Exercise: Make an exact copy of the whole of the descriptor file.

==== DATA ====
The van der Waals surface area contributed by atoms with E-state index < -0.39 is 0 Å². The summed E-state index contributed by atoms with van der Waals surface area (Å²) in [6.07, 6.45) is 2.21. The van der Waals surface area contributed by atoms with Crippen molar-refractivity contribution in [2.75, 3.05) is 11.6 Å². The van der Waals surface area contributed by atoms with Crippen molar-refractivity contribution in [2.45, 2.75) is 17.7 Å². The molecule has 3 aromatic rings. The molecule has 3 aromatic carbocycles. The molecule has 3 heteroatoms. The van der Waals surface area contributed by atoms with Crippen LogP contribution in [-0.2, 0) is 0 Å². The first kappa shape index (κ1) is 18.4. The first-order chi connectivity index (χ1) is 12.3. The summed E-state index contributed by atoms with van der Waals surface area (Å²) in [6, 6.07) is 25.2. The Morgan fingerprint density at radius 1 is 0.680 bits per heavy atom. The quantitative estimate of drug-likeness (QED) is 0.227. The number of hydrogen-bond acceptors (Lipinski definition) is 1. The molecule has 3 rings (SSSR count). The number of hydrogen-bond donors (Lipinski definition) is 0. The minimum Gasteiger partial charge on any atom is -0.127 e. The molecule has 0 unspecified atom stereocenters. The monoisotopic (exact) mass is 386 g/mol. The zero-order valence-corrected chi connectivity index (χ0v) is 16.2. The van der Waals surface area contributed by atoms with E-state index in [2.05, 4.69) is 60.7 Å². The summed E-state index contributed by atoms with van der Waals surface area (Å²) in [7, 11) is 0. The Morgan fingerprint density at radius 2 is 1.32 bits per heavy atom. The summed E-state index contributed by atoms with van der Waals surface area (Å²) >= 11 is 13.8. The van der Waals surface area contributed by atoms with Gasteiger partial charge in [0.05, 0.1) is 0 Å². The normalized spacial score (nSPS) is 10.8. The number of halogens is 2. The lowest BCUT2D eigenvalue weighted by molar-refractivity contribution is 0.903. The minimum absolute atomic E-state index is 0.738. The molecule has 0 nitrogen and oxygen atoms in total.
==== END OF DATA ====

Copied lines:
The van der Waals surface area contributed by atoms with E-state index < -0.39 is 0 Å². The summed E-state index contributed by atoms with van der Waals surface area (Å²) in [6.07, 6.45) is 2.21. The van der Waals surface area contributed by atoms with Crippen molar-refractivity contribution in [2.75, 3.05) is 11.6 Å². The van der Waals surface area contributed by atoms with Crippen molar-refractivity contribution in [2.45, 2.75) is 17.7 Å². The molecule has 3 aromatic rings. The molecule has 3 aromatic carbocycles. The molecule has 3 heteroatoms. The van der Waals surface area contributed by atoms with Crippen LogP contribution in [-0.2, 0) is 0 Å². The first kappa shape index (κ1) is 18.4. The first-order chi connectivity index (χ1) is 12.3. The summed E-state index contributed by atoms with van der Waals surface area (Å²) in [6, 6.07) is 25.2. The Morgan fingerprint density at radius 1 is 0.680 bits per heavy atom. The quantitative estimate of drug-likeness (QED) is 0.227. The number of hydrogen-bond acceptors (Lipinski definition) is 1. The molecule has 3 rings (SSSR count). The number of hydrogen-bond donors (Lipinski definition) is 0. The minimum Gasteiger partial charge on any atom is -0.127 e. The molecule has 0 unspecified atom stereocenters. The monoisotopic (exact) mass is 386 g/mol. The zero-order valence-corrected chi connectivity index (χ0v) is 16.2. The van der Waals surface area contributed by atoms with E-state index in [2.05, 4.69) is 60.7 Å². The summed E-state index contributed by atoms with van der Waals surface area (Å²) in [7, 11) is 0. The Morgan fingerprint density at radius 2 is 1.32 bits per heavy atom. The summed E-state index contributed by atoms with van der Waals surface area (Å²) >= 11 is 13.8. The van der Waals surface area contributed by atoms with Gasteiger partial charge in [0.05, 0.1) is 0 Å². The normalized spacial score (nSPS) is 10.8. The number of halogens is 2. The lowest BCUT2D eigenvalue weighted by molar-refractivity contribution is 0.903. The minimum absolute atomic E-state index is 0.738. The molecule has 0 nitrogen and oxygen atoms in total.